WASHINGTON, D.C. (September 20, 2001) - In the wake of the September 11 terrorist attack, the United States' legislative agenda has changed dramatically and the major stock indexes, including those that track biotechnology, have fallen. But the fundamentals of the biotechnology industry remain solid:
- More than 120 biotechnology medicines and vaccines have been approved in the United States, and more than 350 are in late-stage development.
- Biotech firms have attracted more than $50 billion in investment over the last two years.
- A growing number of biotech companies are profitable, and the ranks of companies with FDA-approved medicines have continued to swell. In the last six months, three BIO members have joined those ranks.
- Biotechnology research often addresses important unmet health-care needs, and markets are typically resistant to economic downturns.
The existing U.S. legislative and regulatory environment has generated a robust biotechnology industry, and that environment is unlikely to change dramatically in the coming months, according to Lee Rawls, vice president for government relations at the Biotechnology Industry Organization (BIO).
"The federal government is doubling the budget of the National Institutes of Health, which funds basic research, and the president recently agreed to fund stem cell research on a limited basis," said Rawls. "The president's budget for the FDA includes welcome increases for the operation of the agency. Moreover, our industry enjoys strong intellectual property protection, a drug regulatory agency that has cut its average application review period significantly without sacrificing safety, and orphan-drug and fast-track regulations that ensure drugs for the neediest patients receive top priority."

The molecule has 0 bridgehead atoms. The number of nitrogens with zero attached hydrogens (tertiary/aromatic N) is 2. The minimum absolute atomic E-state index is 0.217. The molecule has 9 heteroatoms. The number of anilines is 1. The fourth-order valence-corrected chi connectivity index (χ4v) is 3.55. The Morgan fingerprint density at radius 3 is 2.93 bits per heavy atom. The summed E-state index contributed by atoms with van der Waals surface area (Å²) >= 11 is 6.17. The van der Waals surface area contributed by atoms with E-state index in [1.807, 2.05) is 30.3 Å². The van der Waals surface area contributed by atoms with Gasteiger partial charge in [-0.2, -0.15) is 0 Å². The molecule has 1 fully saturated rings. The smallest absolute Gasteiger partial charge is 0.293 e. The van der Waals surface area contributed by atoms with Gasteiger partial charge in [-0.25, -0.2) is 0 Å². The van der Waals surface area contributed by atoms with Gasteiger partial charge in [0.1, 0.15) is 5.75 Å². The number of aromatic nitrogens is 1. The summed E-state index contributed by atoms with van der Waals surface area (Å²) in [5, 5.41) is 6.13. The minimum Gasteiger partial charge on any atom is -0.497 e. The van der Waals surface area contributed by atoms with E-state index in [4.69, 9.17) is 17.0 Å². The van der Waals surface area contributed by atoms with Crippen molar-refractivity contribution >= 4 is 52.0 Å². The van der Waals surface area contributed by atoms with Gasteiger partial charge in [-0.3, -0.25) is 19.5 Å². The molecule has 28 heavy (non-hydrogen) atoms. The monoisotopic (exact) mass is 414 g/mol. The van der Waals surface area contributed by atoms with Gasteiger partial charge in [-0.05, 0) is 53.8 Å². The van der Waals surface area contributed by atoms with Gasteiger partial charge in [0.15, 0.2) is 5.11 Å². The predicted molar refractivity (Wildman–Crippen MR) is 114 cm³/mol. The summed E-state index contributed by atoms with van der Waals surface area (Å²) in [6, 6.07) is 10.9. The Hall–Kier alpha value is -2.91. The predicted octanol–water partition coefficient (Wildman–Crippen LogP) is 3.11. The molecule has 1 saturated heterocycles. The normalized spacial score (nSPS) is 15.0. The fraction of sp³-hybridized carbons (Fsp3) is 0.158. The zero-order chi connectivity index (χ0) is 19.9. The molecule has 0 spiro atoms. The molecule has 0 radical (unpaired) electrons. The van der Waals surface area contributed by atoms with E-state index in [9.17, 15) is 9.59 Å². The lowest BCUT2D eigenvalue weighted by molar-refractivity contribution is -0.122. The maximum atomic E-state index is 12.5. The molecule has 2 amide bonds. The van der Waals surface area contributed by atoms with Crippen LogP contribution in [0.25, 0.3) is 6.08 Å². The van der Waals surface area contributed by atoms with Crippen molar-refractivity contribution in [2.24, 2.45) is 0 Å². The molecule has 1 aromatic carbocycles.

Even as Congress and the Bush administration concentrate on defense and economic issues in the coming months, some biotechnology issues are likely to surface:
- Investment incentives. Congress and the president are considering cuts in the capital gains tax rates, including measures endorsed by BIO that would cut such taxes for investments in early-stage biotechnology companies. A separate measure, introduced in June, would allow biotech companies to earn a credit for net operating losses related to research and development. These measures would bolster investment incentives in an uncertain economy.
- PDUFA renewal. Negotiations between BIO and the FDA on the renewal of the Prescription Drug User Fee Act will continue through the fall. PDUFA is slated to expire in 2002.
- Biological defense. BIO President Carl B. Feldbaum met with officials of the Department of Defense Tuesday to discuss ways the biotechnology industry can contribute to the country's needs in this time of crisis.
Biotech issues that were to have been debated in Congress this fall but may now be delayed include a large-scale Medicare reform and drug coverage bill, said Rawls. Also, several September hearings on stem cell research and other bioethics issues have been postponed.
BIO represents more than 1,000 biotechnology companies, academic institutions, state biotechnology centers and related organizations in all 50 U.S. states and 33 other nations. BIO members are involved in the research and development of health-care, agricultural, industrial and environmental biotechnology products.
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